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Auto blogSat, 12 Jan 2013
Porsche has amassed quite an impressive trophy case in just about every racing series it has ever entered, and one of its most dominant machines has to be the 911 RSR from the 1970s. Taking part in various GT-class competitions, the 911 RSR managed to take home three international and seven German victories in 1973, its very first year of competition.
Not one to downplay its racing successes, Porsche has released an informative video detailing the 911 RSR's impressive heritage. The 1973 RSR model owned by the Porsche Museum is detailed beautifully on video, and we have to say it looks absolutely stunning in its vintage Martini Racing livery.
Have a look at the video below for some historic racing action, along with static shots of one of our favorite Porsche models ever created.
Bentley and Porsche are two of the jewels in Volkswagen Group's luxury brand crown, but in Florida they also have a very tenuous connection with crime. With his multiple face and neck tattoos, including a Bentley logo right between his eyes, Derek Denesevich (pictured above) has been charged with the surprising crime of alleged identity theft. He recently surrendered to a Florida court, and could face seven years in prison, if convicted.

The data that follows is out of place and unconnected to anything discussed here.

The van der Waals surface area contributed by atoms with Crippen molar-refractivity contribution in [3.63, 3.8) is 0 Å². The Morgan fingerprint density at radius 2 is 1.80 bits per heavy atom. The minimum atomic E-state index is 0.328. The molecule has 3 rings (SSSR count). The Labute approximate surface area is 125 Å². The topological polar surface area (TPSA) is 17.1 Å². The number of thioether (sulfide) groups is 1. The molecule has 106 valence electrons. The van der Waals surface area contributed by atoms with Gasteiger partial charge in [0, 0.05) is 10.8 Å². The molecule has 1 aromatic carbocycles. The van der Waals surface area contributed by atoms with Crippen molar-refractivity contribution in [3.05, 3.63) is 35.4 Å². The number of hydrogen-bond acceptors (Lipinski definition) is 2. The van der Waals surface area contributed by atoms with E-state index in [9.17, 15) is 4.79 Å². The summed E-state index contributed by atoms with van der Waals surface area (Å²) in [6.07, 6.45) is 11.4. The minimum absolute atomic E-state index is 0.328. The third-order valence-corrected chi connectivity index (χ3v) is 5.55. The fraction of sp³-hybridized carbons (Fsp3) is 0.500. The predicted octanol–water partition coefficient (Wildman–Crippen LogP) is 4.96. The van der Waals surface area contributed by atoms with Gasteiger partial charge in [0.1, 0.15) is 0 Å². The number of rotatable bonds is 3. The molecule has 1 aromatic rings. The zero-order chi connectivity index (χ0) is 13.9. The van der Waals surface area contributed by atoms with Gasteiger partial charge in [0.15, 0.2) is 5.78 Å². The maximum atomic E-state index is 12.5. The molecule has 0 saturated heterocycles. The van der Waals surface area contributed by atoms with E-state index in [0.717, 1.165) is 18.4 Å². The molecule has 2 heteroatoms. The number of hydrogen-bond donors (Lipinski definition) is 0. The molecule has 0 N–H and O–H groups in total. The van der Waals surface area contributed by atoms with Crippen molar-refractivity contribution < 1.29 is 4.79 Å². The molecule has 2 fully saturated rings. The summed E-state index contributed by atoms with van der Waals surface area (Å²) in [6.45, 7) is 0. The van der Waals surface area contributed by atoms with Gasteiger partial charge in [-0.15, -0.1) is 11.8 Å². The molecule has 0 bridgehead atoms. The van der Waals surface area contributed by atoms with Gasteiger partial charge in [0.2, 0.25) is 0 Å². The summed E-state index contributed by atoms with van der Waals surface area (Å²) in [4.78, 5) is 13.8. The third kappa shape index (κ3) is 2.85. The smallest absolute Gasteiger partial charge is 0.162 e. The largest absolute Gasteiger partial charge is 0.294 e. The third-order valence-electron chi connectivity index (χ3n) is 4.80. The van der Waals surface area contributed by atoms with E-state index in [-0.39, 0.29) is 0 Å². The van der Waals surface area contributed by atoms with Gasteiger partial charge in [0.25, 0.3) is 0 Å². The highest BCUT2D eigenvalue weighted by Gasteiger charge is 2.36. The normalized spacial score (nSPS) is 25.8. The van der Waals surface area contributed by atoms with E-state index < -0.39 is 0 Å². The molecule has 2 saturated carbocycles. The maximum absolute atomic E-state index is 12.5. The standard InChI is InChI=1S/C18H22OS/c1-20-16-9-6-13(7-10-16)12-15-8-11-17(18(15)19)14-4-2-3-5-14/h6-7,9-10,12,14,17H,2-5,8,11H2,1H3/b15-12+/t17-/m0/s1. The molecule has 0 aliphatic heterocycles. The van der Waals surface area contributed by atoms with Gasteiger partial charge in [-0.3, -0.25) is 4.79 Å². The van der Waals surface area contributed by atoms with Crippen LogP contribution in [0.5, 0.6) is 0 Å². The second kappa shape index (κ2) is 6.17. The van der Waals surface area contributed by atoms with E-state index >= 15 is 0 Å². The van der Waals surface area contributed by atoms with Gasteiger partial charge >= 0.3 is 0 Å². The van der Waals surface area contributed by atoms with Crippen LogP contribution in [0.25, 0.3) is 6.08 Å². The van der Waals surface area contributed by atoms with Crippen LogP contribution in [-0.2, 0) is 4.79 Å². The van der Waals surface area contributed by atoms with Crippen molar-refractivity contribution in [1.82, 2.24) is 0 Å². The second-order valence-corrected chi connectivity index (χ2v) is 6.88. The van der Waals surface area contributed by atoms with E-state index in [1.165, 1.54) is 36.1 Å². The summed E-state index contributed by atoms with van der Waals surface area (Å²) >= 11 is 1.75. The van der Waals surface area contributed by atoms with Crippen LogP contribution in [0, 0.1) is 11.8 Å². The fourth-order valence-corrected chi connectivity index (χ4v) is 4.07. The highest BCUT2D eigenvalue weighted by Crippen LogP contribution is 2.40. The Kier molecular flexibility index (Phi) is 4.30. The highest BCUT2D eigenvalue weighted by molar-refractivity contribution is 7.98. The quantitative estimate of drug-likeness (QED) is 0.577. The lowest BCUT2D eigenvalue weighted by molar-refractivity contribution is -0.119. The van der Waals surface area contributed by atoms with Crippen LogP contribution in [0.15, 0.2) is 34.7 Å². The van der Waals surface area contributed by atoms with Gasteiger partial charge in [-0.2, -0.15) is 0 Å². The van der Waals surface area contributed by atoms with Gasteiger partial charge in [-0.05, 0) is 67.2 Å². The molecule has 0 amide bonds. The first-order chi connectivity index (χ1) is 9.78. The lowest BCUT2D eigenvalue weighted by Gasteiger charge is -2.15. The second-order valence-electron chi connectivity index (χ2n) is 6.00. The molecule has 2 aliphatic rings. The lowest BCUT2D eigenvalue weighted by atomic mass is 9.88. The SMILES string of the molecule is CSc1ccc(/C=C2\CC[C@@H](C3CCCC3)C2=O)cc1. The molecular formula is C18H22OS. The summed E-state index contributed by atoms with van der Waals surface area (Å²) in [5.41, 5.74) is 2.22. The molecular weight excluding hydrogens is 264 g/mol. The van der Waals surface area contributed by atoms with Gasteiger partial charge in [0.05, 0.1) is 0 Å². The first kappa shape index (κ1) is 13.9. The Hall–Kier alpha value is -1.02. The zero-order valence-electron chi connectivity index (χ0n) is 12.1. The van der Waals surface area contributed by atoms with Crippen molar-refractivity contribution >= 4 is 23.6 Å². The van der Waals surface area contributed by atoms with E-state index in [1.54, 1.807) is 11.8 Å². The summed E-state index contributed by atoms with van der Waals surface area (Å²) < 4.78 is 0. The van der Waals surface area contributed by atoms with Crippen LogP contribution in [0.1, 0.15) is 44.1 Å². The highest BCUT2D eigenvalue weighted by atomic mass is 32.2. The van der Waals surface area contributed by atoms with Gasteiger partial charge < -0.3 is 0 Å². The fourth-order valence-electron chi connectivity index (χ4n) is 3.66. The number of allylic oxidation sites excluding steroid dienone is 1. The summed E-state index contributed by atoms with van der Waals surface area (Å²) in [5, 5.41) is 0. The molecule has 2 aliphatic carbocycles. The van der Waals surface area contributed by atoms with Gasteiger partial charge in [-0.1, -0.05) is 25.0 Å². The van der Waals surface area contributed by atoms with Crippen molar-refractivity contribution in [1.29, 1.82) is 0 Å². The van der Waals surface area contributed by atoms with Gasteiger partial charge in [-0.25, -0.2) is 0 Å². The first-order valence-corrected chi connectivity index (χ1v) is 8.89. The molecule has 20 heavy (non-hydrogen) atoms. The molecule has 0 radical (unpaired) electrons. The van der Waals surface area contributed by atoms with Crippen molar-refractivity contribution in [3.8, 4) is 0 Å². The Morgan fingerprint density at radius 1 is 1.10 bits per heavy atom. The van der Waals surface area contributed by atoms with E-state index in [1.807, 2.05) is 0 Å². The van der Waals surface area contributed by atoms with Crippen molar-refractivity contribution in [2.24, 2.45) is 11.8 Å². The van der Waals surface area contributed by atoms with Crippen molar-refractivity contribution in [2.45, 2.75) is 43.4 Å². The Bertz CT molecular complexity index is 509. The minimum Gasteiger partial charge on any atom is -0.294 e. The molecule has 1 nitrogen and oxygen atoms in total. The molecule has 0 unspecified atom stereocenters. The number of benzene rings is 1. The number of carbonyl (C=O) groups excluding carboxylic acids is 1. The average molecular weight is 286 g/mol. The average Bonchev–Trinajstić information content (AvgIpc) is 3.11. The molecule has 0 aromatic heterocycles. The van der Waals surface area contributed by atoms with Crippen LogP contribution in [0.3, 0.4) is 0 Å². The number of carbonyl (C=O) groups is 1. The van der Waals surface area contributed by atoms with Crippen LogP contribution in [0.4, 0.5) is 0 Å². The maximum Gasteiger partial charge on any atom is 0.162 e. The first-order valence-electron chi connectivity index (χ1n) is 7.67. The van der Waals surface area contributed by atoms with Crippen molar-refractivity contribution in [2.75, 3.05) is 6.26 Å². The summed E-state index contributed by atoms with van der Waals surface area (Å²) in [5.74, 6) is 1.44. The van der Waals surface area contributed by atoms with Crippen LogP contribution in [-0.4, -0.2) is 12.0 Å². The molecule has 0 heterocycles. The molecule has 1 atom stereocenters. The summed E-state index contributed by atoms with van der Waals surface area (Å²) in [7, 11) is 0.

You might wonder where Porsche fits into this. According to the Sun Sentinel, Denesevich's accomplice was one Porscha Kyles, who worked for the Broward Clerk of Courts. She allegedly used her access to driver's license records to steal information and sell it to Denesevich. He is then accused of filing fraudulent income taxes to recoup the refund checks.
According to the Sentinel, Kyles has already pleaded guilty to conspiracy and identity theft and was sentenced to three years and one day in prison. The duo reportedly stole over 100 identities and made at least $120,000. Scroll down for a video about this pair of auto-related criminals.
About a month back, we reported that Porsche was suspending delivery of its 911 GT3 due to reported incidents of the engine bursting into flames. A few days later, Porsche told owners of the new track-ready models not to drive their cars and had their local dealers pick up the cars in question. Just a couple of days ago, we reported that Porsche was working on a fix, and now we have the official details.
Following an internal investigation prompted by two such incidents, Porsche has confirmed that is has identified the problem as resulting "from a loosened screw joint on the connecting rod." The loose connecting rod, Porsche found, damaged the crankcase, which in turn resulted in oil leaking and then - in at least two cases - igniting.
Our source is unaware of Porsche being contacted by GT3 owners concerned about the impact of a replacement engine on their car's collectibility or resale value.